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QOTD#10 The table above shows the frequency distribution of

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QOTD#10 The table above shows the frequency distribution of [#permalink] New post 19 Aug 2016, 05:07
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The table above shows the frequency distribution of the heights of 80 students. What is the least possible range of the heights of the 80 students?

A. 15
B. 16
C. 20
D. 24
E. 28

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Question: 12
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Last edited by Carcass on 25 Aug 2016, 02:04, edited 1 time in total.
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Re: QOTD#10 The table above shows the frequency distribution of [#permalink] New post 19 Aug 2016, 05:14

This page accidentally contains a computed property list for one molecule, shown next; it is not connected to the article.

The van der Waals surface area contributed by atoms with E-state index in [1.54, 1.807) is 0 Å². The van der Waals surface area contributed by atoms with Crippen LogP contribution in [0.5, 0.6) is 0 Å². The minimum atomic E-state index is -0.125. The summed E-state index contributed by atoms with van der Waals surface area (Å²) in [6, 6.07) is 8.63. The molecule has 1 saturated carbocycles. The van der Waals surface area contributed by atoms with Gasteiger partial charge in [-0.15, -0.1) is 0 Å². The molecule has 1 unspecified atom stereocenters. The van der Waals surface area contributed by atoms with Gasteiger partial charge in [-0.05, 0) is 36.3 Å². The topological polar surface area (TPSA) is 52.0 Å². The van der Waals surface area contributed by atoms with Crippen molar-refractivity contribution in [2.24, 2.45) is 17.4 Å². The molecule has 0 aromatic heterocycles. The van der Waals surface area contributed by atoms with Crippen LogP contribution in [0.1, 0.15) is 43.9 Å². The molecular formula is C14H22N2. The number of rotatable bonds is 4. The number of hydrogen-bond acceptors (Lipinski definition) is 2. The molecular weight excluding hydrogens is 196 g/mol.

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Explanation

Recall that the range of the numbers in a group of data is the greatest number in the group minus the least number in the group. The table shows that the minimum height of the 80 students can vary from 140 to 144 centimeters, and the maximum height can vary from 160 to 164 centimeters. Thus the least possible range of the heights is 160 – 144, or 16 centimeters. The correct answer is Choice B.
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Re: QOTD#10 The table above shows the frequency distribution of [#permalink] New post 22 Aug 2016, 12:56
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Hi Sandy,

Why the answer is not 20? (160-140)

Appreciate your help!

Thanks

sandy wrote:
Explanation